Why shouldn’t the mail carriers of tomorrow go to college?

15 05 2010

Another one of those “don’t go to college” articles appears in Sunday’s New York Times:

Professor [Richard] Vedder likes to ask why 15 percent of mail carriers have bachelor’s degrees, according to a 1999 federal study.

“Some of them could have bought a house for what they spent on their education,” he said.

My mail carrier is an interesting guy. We have a lot of very short conversations about current events when I’m around at delivery time or just out walking the dog at the right time. I have no idea whether he has a college degree or not, but I wouldn’t be surprised. Why shouldn’t he have gone to college to learn more about the world? After all, it’s not as if his being a mail carrier was somehow preordained. Besides, with a good good union job like mail carrier, I bet he could have an education and a house too.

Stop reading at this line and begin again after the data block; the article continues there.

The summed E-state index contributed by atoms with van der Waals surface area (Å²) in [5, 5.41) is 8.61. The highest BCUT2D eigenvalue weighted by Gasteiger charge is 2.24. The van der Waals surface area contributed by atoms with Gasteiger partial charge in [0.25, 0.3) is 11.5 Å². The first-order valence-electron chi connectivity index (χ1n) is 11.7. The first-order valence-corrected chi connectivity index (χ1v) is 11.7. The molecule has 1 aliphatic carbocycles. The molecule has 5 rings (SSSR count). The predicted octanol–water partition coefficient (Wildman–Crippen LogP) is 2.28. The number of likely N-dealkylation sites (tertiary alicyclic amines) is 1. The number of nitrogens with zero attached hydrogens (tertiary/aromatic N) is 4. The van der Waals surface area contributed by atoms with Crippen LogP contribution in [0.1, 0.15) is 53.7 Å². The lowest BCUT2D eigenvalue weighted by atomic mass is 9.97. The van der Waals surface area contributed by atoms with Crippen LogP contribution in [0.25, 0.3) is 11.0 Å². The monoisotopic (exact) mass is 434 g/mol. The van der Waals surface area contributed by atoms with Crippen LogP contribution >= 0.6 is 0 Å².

This notion that the only reason you should go to college is to get a job is just as bad, if not worse than the students who say that they’re just there for the degree. Shoot, it might be the cause of students saying that they’re just there for the degree. There is a value to education besides the purely utilitarian, and people who think otherwise are elitists of the worst kind. “College for me, but not for they because I don’t want to pay for it” is what they’re really saying.

Like I suggested the other day: This is all just a pretext for cutting funding to universities across the country.




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